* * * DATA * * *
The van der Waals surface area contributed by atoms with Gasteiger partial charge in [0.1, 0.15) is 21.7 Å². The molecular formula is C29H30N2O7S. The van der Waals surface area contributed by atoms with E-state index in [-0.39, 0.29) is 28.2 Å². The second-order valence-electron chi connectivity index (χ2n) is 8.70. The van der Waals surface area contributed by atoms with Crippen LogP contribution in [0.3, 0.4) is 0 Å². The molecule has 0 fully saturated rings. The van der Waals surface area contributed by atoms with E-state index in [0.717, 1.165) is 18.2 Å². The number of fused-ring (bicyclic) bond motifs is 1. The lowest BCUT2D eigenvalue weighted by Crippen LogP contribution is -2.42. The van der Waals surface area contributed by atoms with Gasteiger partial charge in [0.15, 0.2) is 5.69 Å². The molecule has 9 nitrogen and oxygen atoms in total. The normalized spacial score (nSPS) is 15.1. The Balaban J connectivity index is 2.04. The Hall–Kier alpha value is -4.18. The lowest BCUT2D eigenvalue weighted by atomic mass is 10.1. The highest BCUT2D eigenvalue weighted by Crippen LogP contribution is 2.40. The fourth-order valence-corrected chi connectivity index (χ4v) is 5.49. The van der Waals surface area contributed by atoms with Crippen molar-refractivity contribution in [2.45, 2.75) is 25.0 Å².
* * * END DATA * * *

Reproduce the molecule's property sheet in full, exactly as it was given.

The van der Waals surface area contributed by atoms with Gasteiger partial charge in [0.1, 0.15) is 21.7 Å². The molecular formula is C29H30N2O7S. The van der Waals surface area contributed by atoms with E-state index in [-0.39, 0.29) is 28.2 Å². The second-order valence-electron chi connectivity index (χ2n) is 8.70. The van der Waals surface area contributed by atoms with Crippen LogP contribution in [0.3, 0.4) is 0 Å². The molecule has 0 fully saturated rings. The van der Waals surface area contributed by atoms with E-state index in [0.717, 1.165) is 18.2 Å². The number of fused-ring (bicyclic) bond motifs is 1. The lowest BCUT2D eigenvalue weighted by Crippen LogP contribution is -2.42. The van der Waals surface area contributed by atoms with Gasteiger partial charge in [0.15, 0.2) is 5.69 Å². The molecule has 9 nitrogen and oxygen atoms in total. The normalized spacial score (nSPS) is 15.1. The Balaban J connectivity index is 2.04. The Hall–Kier alpha value is -4.18. The lowest BCUT2D eigenvalue weighted by atomic mass is 10.1. The highest BCUT2D eigenvalue weighted by Crippen LogP contribution is 2.40. The fourth-order valence-corrected chi connectivity index (χ4v) is 5.49. The van der Waals surface area contributed by atoms with Crippen molar-refractivity contribution in [2.45, 2.75) is 25.0 Å².